Last night we had arrived in Santa Agata, the little town outside of Sorrento. We went to dinner at a local restaurant (oh -- I mean the local restaurant), and it was so different from Umbria and yet still so distinctively Italian!
We walked into the bar area where they were smoking and watching soccer. My mom asked if they were a restaurant, and if they were open. Yes, on both counts! The waiter (with a curly mop of hair and luxuriant dark eyebrows) showed us to a table and gave us menus.
Have I told you yet that we were the only ones there? And that he turned the lights on in the kitchen as we were sitting down?
The menu was very different from our typical Umbrian or Tuscan menu -- mostly fish and seafood, and very little meat. Makes sense! This is a coastal area.
As we were deciding, the waiter came up and said he'd bring us some antipasti -- "Great!" we said, having no clue what we would get. Well, he brought out the tastiest things EVER. Some marinated anchovies (I have to confess that I was a wimp so I can't give a first-hand account on those, but they got rave reviews from my parents), some battered (in a really yummy muffin-textured batter, but with lots of parsley) shrimp, some fried dough balls that had ricotta in them, and -- the most amazing thing ever -- what he called "calamarini". They were the tiniest little squid -- about an inch in length -- that had the slightest suggestion of batter with a little salt and pepper, and had then been deep-fried. They arrived in little cones made out of thin wood and came with tiny plastic forks. Another bit of yumminess -- bruschetta with tomatoes on top. Mmmm.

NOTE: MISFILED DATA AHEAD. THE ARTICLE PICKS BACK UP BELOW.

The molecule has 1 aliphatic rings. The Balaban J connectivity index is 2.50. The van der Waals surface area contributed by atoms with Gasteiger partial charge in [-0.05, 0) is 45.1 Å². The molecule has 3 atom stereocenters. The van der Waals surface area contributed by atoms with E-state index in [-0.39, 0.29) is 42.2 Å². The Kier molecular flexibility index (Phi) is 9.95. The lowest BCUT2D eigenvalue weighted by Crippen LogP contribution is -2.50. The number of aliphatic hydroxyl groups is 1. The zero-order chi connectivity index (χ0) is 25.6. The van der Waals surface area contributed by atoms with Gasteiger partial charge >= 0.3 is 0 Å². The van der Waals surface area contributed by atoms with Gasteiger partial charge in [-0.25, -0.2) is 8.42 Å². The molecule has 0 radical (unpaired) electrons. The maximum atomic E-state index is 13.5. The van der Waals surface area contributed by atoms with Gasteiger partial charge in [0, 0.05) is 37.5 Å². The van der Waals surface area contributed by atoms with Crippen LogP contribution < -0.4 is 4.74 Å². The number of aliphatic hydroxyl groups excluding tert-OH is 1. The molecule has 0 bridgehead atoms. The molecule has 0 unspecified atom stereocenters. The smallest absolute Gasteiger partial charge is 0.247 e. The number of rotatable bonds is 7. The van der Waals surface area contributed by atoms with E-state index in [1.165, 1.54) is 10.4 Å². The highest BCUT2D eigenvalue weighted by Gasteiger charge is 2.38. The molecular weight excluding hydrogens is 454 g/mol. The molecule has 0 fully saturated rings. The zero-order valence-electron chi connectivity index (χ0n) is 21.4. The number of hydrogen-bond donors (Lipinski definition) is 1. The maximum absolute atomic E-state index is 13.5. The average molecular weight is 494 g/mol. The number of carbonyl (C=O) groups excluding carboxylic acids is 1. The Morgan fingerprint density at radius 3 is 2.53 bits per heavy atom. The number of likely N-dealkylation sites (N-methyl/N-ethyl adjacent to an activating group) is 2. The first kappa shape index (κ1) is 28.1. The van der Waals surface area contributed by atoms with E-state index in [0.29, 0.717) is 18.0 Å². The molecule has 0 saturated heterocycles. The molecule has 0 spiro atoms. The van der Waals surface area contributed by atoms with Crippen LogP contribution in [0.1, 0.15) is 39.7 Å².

My parents asked whether the fish was fresh. To prove it, he brought out a platter of dead seafood for them to inspect. It arrived back on the table shortly thereafter, having been applied to a grill.
While we were eating, he started inspecting his hair in the mirror located in the restaurant (about 20 feet from the table), pulling down sideburns, fluffing the top of the head, etc. Quite hilarious.
When we had finished our meal, he turned the light back off in the kitchen, and brought out a leftover piece of cake (about 1/4 of the cake) wrapped in a brown paper bag. He said it was a speciality of the area for Easter. We thanked him, and off we went back to the house.
p.s. The cake turned out to be like colomba, but it had a boiled egg in it -- still in its shell!